My Story as a Surgical Care Practitioner


I am Russel. I arrived in the UK in 2008 and started working as a Theatre Scrub Nurse. Four years later, I discovered a job role that is quite uncommon to most nurses at that time. I’ve never thought that Theatre Nurses could progress to greater heights in their career and still be in the clinical side. An opportunity to work and think like a surgeon but still fulfill every patient's needs as a nurse, this is my role as a Surgical Care Practitioner. 


In the first few years of my career, I have developed my skills in the operating theatre environment with scrub and circulating roles for various surgical specialties. When I realised that a Surgical Care Practitioner post existed, I researched about its roles and responsibilities and decided to pursue this career path. Luckily, when I moved to the Cardiac Surgery Department, they were looking for trainee SCPs. I applied and got the post. In 2013, I started my journey as a SCP in Cardiac Surgery in London and found a fulfilling aspect to my career path as a Theatre Practitioner. 





My Typical day


As a Cardiac SCP, I provide support to the surgical team. Normally, we have two cardiac operations in the list per day. My day starts with attending a team brief with the multidisciplinary team to discuss the patients and the type of operation. During surgery, I assist the primary surgeon and provide technical support that eases the surgical workload. For instance, in a Coronary Artery Bypass Graft (CABG) surgery, the surgeon might need a vein graft to use as a conduit in the heart. My main role in this crucial operation is either to harvest a vein graft from the legs of a patient by either using open technique or vein stripping, or harvest a radial artery from the patient’s forearm. This is the moment where I use my surgical skills such as suturing, knot-tying, tissue handling and use of surgical instrumentation. 


My role is not only confined in the Operating Theatres. I do preoperative checks to patients having surgery the next day and join the surgical team during their ward rounds. I support the Senior House Officer or Registrar either by doing some documentation or ordering some investigations. Part of my role also includes on call shifts (6pm- 8am) after my regular shift (8am-6pm) during the day.


How were you able to get this job?


I moved to the Cardiac Surgery Department and worked as a scrub nurse. One day, the Clinical Lead for Cardiac Surgery asked me if I am interested in becoming an SCP... and without hesitation I said yes because I was very interested in the role. Eventually, they opened the post, interviewed me and gave me the job.


Why did I choose this area of nursing?


I always see myself working in the surgical field. The SCP role gave me an opportunity to learn the skills that are normally performed by medical/surgical doctors. It is an area of nursing where you work and think like surgeons.



What does it mean to be a SCP?


One of the articles published calls us “surgeons who are not doctors” since we can do surgery (mostly minor and under supervision) but not medically qualified.


The road to become a SCP takes a lot of hard work, perseverance, dedication and flexibility. In order to get qualified, you have to undergo a 2-year Master’s degree in an accredited university, and clinical practice. After completion of your training, for Cardiac SCP, you have to pass the Royal College of Surgeons (RCS) Exam for Cardiothoracic SCP.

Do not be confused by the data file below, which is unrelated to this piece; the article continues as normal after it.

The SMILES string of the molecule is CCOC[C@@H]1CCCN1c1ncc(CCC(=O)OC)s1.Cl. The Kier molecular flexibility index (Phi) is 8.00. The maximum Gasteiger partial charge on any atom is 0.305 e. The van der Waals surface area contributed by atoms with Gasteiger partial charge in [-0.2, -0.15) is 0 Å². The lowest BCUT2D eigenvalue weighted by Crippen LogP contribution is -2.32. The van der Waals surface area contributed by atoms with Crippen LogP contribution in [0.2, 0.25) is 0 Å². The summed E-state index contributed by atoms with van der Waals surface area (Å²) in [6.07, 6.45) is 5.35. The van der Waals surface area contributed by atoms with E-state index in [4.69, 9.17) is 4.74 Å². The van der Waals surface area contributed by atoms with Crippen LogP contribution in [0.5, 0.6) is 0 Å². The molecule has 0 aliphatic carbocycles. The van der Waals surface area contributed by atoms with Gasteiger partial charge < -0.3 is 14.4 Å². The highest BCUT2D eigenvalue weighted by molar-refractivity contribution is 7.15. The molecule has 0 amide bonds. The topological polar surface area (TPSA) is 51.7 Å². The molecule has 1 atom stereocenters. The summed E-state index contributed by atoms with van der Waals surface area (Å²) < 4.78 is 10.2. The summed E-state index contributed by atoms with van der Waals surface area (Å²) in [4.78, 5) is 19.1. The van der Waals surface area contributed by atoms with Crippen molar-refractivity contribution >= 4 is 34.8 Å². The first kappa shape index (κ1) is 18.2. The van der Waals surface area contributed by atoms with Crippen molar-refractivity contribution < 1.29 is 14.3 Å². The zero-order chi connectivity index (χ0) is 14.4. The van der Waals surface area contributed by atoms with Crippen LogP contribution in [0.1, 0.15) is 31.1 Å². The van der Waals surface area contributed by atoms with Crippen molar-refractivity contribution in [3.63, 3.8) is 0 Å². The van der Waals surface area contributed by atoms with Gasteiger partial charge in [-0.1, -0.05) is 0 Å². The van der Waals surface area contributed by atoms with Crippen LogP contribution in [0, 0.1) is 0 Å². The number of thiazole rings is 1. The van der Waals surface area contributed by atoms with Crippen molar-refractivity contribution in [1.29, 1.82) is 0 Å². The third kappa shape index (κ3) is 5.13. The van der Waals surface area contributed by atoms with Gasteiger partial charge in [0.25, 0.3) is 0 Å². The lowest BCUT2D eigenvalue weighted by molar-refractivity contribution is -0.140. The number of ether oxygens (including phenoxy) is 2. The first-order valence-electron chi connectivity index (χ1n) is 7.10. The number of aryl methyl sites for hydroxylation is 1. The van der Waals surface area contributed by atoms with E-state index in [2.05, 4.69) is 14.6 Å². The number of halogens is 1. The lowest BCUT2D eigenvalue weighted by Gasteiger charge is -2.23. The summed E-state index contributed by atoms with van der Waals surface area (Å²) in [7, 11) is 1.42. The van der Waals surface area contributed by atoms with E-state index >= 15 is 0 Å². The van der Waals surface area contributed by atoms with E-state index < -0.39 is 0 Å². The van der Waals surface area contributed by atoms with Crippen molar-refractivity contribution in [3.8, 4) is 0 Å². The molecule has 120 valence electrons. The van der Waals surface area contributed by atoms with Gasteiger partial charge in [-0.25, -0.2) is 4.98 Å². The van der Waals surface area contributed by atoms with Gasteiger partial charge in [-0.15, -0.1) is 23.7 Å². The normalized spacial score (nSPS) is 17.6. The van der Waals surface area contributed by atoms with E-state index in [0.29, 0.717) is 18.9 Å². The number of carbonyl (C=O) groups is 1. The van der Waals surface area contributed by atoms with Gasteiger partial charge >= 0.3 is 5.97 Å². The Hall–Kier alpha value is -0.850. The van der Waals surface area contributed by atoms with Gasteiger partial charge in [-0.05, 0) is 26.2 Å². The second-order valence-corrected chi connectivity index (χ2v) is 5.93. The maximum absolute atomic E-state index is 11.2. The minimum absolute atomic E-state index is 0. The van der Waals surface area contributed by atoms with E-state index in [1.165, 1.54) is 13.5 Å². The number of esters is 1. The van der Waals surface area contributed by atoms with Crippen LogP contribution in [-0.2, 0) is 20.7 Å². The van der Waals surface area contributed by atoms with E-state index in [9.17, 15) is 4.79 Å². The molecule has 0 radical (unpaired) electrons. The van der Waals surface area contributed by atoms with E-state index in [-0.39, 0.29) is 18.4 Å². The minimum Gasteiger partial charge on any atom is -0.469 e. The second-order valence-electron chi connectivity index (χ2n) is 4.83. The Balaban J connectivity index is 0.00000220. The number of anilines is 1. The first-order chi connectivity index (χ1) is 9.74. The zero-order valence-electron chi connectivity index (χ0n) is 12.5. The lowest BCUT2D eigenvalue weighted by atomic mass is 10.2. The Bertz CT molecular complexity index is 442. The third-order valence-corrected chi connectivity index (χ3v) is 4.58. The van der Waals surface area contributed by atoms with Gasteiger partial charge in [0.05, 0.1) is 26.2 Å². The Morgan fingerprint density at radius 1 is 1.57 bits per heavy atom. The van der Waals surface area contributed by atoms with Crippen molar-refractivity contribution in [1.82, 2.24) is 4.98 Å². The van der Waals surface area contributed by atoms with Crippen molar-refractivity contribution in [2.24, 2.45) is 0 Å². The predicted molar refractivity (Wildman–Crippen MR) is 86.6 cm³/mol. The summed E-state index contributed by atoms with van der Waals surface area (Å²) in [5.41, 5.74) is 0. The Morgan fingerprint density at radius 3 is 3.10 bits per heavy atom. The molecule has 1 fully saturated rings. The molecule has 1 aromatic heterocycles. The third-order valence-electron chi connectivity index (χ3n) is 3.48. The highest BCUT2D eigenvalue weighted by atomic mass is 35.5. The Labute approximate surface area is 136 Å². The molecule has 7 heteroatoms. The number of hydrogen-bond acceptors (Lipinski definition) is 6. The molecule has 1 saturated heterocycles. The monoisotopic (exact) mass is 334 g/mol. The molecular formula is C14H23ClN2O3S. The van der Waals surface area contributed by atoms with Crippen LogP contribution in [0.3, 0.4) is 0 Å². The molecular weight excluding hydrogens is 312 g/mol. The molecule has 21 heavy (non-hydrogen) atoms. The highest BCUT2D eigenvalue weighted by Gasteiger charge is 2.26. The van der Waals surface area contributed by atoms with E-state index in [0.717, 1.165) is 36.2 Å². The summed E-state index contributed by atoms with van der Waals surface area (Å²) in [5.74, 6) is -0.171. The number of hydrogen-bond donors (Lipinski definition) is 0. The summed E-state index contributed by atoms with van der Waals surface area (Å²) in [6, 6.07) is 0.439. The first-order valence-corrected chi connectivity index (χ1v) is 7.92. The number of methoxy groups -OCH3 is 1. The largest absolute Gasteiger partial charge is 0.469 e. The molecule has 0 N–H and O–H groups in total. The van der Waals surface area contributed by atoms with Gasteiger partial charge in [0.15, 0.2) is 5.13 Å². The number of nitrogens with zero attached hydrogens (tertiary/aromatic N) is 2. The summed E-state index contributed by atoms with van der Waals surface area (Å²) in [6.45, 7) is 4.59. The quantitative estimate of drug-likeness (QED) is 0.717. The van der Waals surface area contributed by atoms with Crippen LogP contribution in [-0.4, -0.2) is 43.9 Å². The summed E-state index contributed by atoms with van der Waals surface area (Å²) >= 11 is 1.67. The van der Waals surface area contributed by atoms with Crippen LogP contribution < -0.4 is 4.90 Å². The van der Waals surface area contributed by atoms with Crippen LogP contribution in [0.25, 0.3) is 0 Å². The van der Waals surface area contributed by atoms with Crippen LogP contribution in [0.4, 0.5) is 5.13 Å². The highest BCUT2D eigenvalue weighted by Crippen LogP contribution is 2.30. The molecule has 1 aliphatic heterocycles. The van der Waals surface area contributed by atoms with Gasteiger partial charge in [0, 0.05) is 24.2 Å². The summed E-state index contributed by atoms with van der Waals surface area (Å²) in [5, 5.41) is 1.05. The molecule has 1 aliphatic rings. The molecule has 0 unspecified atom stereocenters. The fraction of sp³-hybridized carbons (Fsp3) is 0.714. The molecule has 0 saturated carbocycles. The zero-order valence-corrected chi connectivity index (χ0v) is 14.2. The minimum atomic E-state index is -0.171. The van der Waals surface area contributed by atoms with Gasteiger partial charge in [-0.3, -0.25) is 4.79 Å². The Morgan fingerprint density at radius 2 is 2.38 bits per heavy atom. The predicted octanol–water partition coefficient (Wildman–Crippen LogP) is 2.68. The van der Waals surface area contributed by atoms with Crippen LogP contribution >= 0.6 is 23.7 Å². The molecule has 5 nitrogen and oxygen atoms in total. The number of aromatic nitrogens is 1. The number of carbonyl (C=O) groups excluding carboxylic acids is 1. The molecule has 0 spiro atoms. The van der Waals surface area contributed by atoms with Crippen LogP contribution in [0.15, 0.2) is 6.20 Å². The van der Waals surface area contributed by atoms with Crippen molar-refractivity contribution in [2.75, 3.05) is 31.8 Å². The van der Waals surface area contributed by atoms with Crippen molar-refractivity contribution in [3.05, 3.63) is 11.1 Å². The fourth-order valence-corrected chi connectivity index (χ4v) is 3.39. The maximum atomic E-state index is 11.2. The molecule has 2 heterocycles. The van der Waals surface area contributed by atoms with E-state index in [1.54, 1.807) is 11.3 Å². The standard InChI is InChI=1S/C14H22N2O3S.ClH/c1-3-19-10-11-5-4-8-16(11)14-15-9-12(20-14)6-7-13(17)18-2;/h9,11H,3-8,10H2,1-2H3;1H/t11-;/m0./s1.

Do you think you are making a difference as a nurse in this field? How?


Definitely yes. Being an SCP gives me a perspective both of a nurse and of a surgeon. It helped me understand more about the patient's needs during their hospital stay. Positive feedback from the patients motivates me to do better in my craft. It is very fulfilling when you see your patients improve their condition and quality of life.


Benefits of working as a SCP


It is a great career path for nurses who love working in the operating theatres. In the NHS, as a trainee you start as Band 6. Once qualified, you move up to band 7/8. Also, surgeons may ask you to assist with their cases in private hospitals and pay you directly as extra income. Furthermore, you get a Master’s degree for free as your employer pays for the university fees.


The role of SCP is much more appreciated recently compared to a few years ago. It is very popular now in areas such as Cardiac, Orthopaedics, Robotic Urology and Laparoscopic Surgery.


Challenges of an SCP


As a Cardiac SCP, one of the challenges is to harvest a good quality conduit during CABG surgery. Some patients may have existing problems in the leg such as varicosities, diabetes or oedema which may alter the quality of the veins. 


For me, one of the occupational hazards of being a Cardiac SCP is getting back pains. We do odd positions when harvesting the vein grafts from the patient’s legs, or assisting the surgeon. You also have to stand for long hours due to the nature of surgery. Most SCPs have to stay late until the case is finished but may vary depending on where you work. 


Advice to consider the role


If your goal is to become a SCP, start by working in the specialty you like, or a department that offers the SCP role. From there, build up your experience and show your interests about the surgery by understanding the procedure. Surgeons will appreciate it if you know how to anticipate what they need without asking.


As nurses, we can either progress through a managerial or clinical route.  For me, I have never seen myself as a manager sitting in the office, doing a lot of paperwork or answering work emails. I always love the action, feeling the adrenaline rush upon opening a chest to save a patient during cardiac arrests. If you have the same passion as me and you like working in the surgical field, then you can become a Surgical Care Practitioner.



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